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Powerlessness and Ineffective Therapeutic Regimen Management - NCP Diabetes Mellitus

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Diabetes mellitus, or simply diabetes, is a group of metabolic diseases in which a person has high blood sugar, either because the pancreas does not produce enough insulin, or because cells do not respond to the insulin that is produced.

Type 1 diabetes is a chronic illness characterized by the body’s inability to produce insulin due to the autoimmune destruction of the beta cells in the pancreas. It is most common in juveniles, but it can also develop in adults in their late 30s and early 40s.

The classic symptoms of type 1 diabetes are:
  • polyuria, 
  • polydipsia, 
  • polyphagia,
  • unexplained weight loss. 
Other symptoms may include:
  • fatigue, 
  • nausea, 
  • blurred vision.

Type 2 diabetes consists of an array of dysfunctions characterized by hyperglycemia and resulting from the combination of resistance to insulin action, inadequate insulin secretion, and excessive or inappropriate glucagon secretion.

Many patients with type 2 diabetes are asymptomatic. Clinical manifestations include the following:
  • Classic symptoms: Polyuria, polydipsia, polyphagia, and weight loss
  • Blurred vision
  • Lower-extremity paresthesias
  • Yeast infections (eg, balanitis in men)


Nursing Care Plan for Diabetes Mellitus

Nursing Diagnosis and Interventions for Diabetes Mellitus

Powerlessness related to long-term disease / progressive untreatable.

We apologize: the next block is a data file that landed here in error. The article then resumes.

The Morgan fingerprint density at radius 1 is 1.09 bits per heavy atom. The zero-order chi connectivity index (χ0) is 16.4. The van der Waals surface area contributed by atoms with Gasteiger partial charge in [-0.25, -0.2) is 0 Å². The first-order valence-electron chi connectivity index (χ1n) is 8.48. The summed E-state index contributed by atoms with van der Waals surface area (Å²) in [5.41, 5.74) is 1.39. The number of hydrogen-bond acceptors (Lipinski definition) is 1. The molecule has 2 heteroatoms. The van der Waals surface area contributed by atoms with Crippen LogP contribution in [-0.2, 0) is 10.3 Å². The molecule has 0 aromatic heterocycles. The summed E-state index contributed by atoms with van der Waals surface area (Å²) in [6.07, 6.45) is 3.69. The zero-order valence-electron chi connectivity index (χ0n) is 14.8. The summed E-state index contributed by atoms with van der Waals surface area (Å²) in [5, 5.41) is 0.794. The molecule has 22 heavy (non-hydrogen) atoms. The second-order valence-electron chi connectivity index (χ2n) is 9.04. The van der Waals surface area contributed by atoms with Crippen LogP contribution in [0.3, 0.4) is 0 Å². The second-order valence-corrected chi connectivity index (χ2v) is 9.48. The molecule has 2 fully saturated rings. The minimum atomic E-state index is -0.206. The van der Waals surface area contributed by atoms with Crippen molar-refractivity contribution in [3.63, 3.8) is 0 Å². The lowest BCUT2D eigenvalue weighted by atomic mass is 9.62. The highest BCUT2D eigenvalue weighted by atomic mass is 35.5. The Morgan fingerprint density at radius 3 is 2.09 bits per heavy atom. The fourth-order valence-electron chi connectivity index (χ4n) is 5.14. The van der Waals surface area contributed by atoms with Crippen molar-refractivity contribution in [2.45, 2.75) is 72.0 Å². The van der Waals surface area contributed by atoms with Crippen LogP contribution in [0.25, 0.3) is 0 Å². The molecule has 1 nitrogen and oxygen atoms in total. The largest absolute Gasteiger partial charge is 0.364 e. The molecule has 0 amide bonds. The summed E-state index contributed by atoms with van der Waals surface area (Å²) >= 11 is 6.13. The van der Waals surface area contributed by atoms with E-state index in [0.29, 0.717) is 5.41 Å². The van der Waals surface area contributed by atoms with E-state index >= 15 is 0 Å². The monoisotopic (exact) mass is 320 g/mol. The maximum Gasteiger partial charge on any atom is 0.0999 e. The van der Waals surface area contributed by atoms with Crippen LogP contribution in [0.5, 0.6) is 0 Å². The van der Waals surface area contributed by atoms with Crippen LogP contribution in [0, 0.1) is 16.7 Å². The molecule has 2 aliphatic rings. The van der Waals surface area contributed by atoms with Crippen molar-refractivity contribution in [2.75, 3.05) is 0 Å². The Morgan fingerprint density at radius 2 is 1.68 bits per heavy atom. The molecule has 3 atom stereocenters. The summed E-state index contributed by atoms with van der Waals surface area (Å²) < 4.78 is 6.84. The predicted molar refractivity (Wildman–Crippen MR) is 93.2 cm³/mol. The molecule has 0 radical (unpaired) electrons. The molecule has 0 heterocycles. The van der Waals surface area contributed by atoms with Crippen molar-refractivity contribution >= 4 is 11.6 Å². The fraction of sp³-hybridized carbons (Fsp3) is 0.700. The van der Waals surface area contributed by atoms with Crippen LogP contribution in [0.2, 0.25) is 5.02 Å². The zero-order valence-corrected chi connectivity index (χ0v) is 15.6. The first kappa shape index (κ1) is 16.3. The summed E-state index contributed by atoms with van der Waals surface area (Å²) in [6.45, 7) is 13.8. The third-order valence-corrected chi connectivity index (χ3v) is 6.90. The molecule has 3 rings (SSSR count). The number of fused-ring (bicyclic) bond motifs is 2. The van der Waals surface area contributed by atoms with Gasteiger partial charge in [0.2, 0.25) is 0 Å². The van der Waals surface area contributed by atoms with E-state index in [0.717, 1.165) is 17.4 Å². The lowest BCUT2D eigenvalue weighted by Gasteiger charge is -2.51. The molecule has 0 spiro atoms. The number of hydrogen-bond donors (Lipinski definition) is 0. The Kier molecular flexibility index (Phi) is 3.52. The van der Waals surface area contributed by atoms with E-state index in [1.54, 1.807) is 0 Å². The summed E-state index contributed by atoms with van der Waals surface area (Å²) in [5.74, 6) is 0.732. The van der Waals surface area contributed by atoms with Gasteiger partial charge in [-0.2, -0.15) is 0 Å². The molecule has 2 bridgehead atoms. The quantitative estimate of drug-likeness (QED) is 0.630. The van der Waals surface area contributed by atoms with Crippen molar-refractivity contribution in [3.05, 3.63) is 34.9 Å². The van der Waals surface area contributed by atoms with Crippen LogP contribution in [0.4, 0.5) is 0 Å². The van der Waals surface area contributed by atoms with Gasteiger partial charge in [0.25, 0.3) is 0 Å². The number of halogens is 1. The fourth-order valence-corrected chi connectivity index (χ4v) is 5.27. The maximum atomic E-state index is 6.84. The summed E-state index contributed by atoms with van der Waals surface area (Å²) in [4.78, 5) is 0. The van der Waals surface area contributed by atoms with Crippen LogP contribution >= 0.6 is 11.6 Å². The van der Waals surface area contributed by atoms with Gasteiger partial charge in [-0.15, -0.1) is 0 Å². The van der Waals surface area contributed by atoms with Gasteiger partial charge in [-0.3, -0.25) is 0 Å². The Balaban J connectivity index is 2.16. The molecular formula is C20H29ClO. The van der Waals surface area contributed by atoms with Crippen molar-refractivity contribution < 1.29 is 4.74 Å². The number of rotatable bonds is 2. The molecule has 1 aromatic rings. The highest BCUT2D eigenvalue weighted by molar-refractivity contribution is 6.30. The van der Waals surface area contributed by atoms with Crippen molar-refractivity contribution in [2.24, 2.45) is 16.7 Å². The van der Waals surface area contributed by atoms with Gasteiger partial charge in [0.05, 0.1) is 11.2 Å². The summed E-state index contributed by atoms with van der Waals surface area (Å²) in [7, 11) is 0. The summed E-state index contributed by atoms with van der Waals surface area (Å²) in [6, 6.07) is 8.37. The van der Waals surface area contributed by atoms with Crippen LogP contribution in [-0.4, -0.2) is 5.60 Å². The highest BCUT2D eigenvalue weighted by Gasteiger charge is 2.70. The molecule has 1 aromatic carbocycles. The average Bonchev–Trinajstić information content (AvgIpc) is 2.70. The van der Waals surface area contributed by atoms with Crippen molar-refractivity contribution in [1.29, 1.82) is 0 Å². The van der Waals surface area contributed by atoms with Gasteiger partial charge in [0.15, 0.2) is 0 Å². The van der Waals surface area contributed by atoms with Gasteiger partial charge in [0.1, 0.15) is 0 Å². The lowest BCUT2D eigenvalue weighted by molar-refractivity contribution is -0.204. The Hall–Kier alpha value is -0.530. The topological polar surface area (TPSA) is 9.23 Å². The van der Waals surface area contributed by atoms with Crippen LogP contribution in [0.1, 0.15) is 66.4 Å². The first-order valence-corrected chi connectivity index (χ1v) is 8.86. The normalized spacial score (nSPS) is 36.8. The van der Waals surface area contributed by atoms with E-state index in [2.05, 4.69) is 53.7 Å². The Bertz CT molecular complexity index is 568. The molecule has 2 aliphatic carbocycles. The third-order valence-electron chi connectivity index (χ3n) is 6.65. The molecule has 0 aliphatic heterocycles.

Goal: The feeling of powerlessness is reduced during treatment.

Expected Outcomes:
  • acknowledge feelings of hopelessness,
  • identify healthy ways to deal with feelings,
  • assist in planning their own care.

Intervention:

a) Instruct patient / family to express feelings about hospitalization and illness as a whole.

b) Provide opportunities for families to express concern and discuss how they can help the patient fully.

c) Determine goals / expectations of the patient / family.

d) Determine whether there are changes related to people nearby.

e) Provide support to patients to participate in self-care.


Ineffective Therapeutic Regimen Management related to insufficiency of knowledge about diabetes.

Goal: Client following diabetes education.

Expected Outcomes:
  • Clients can mention names, dosage, mode of action and time to drink regularly.

Interventions:

a) Explain to the client and family about the etiology and treatment of diabetes.

b) Encourage clients to frequently monitor blood sugar levels.

c) Explain the importance of adhering to a diet and exercise program is recommended.

d) Teach the client to use insulin (dose, timing, injection site).

e) Teach the importance of achieving and maintaining a normal body weight.
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